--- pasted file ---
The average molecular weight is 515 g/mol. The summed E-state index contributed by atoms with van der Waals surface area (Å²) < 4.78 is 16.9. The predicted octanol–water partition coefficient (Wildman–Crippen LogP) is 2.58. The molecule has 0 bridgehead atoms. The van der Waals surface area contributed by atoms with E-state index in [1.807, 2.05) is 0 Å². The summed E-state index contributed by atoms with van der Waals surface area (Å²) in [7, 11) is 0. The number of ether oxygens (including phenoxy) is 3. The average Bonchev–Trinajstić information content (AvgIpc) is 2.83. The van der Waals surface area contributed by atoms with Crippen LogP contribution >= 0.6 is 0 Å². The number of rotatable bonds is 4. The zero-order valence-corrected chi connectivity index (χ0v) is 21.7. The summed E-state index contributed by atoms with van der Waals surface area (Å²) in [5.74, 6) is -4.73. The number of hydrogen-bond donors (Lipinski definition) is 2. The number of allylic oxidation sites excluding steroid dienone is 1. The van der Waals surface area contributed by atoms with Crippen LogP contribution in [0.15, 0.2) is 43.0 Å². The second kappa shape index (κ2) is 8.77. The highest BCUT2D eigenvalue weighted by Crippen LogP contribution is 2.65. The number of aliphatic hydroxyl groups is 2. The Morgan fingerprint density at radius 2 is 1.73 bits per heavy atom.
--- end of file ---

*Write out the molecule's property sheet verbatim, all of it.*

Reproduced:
The average molecular weight is 515 g/mol. The summed E-state index contributed by atoms with van der Waals surface area (Å²) < 4.78 is 16.9. The predicted octanol–water partition coefficient (Wildman–Crippen LogP) is 2.58. The molecule has 0 bridgehead atoms. The van der Waals surface area contributed by atoms with E-state index in [1.807, 2.05) is 0 Å². The summed E-state index contributed by atoms with van der Waals surface area (Å²) in [7, 11) is 0. The number of ether oxygens (including phenoxy) is 3. The average Bonchev–Trinajstić information content (AvgIpc) is 2.83. The van der Waals surface area contributed by atoms with Crippen LogP contribution >= 0.6 is 0 Å². The number of rotatable bonds is 4. The zero-order valence-corrected chi connectivity index (χ0v) is 21.7. The summed E-state index contributed by atoms with van der Waals surface area (Å²) in [5.74, 6) is -4.73. The number of hydrogen-bond donors (Lipinski definition) is 2. The number of allylic oxidation sites excluding steroid dienone is 1. The van der Waals surface area contributed by atoms with Crippen LogP contribution in [0.15, 0.2) is 43.0 Å². The second kappa shape index (κ2) is 8.77. The highest BCUT2D eigenvalue weighted by Crippen LogP contribution is 2.65. The number of aliphatic hydroxyl groups is 2. The Morgan fingerprint density at radius 2 is 1.73 bits per heavy atom.